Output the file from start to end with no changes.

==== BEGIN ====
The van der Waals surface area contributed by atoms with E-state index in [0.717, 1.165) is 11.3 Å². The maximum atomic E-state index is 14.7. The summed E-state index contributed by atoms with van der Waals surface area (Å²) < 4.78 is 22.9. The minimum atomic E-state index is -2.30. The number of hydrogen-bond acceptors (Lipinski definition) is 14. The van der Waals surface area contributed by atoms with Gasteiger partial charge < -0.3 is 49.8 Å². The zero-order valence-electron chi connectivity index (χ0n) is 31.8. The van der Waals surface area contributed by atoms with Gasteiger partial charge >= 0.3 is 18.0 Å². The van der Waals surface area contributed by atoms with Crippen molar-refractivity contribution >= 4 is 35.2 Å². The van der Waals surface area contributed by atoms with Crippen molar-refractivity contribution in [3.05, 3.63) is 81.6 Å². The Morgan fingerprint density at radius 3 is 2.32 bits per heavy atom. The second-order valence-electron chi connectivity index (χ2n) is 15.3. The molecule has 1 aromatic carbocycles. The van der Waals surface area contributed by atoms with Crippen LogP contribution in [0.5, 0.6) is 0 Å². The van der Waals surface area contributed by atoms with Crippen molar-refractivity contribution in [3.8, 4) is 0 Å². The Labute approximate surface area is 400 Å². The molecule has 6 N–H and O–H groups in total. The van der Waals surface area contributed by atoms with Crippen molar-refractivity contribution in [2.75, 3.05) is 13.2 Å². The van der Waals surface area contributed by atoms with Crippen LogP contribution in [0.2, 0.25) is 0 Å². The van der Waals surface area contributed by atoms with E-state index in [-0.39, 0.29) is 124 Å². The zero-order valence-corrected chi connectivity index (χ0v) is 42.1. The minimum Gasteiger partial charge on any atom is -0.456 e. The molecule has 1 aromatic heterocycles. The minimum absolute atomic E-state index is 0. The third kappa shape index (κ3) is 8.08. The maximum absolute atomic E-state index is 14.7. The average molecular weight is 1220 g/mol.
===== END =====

The van der Waals surface area contributed by atoms with E-state index in [0.717, 1.165) is 11.3 Å². The maximum atomic E-state index is 14.7. The summed E-state index contributed by atoms with van der Waals surface area (Å²) < 4.78 is 22.9. The minimum atomic E-state index is -2.30. The number of hydrogen-bond acceptors (Lipinski definition) is 14. The van der Waals surface area contributed by atoms with Gasteiger partial charge < -0.3 is 49.8 Å². The zero-order valence-electron chi connectivity index (χ0n) is 31.8. The van der Waals surface area contributed by atoms with Gasteiger partial charge >= 0.3 is 18.0 Å². The van der Waals surface area contributed by atoms with Crippen molar-refractivity contribution >= 4 is 35.2 Å². The van der Waals surface area contributed by atoms with Crippen molar-refractivity contribution in [3.05, 3.63) is 81.6 Å². The Morgan fingerprint density at radius 3 is 2.32 bits per heavy atom. The second-order valence-electron chi connectivity index (χ2n) is 15.3. The molecule has 1 aromatic carbocycles. The van der Waals surface area contributed by atoms with Crippen LogP contribution in [0.5, 0.6) is 0 Å². The van der Waals surface area contributed by atoms with Crippen molar-refractivity contribution in [3.8, 4) is 0 Å². The Labute approximate surface area is 400 Å². The molecule has 6 N–H and O–H groups in total. The van der Waals surface area contributed by atoms with Crippen molar-refractivity contribution in [2.75, 3.05) is 13.2 Å². The van der Waals surface area contributed by atoms with Crippen LogP contribution in [0.2, 0.25) is 0 Å². The van der Waals surface area contributed by atoms with E-state index in [-0.39, 0.29) is 124 Å². The zero-order valence-corrected chi connectivity index (χ0v) is 42.1. The minimum Gasteiger partial charge on any atom is -0.456 e. The molecule has 1 aromatic heterocycles. The minimum absolute atomic E-state index is 0. The third kappa shape index (κ3) is 8.08. The maximum absolute atomic E-state index is 14.7. The average molecular weight is 1220 g/mol.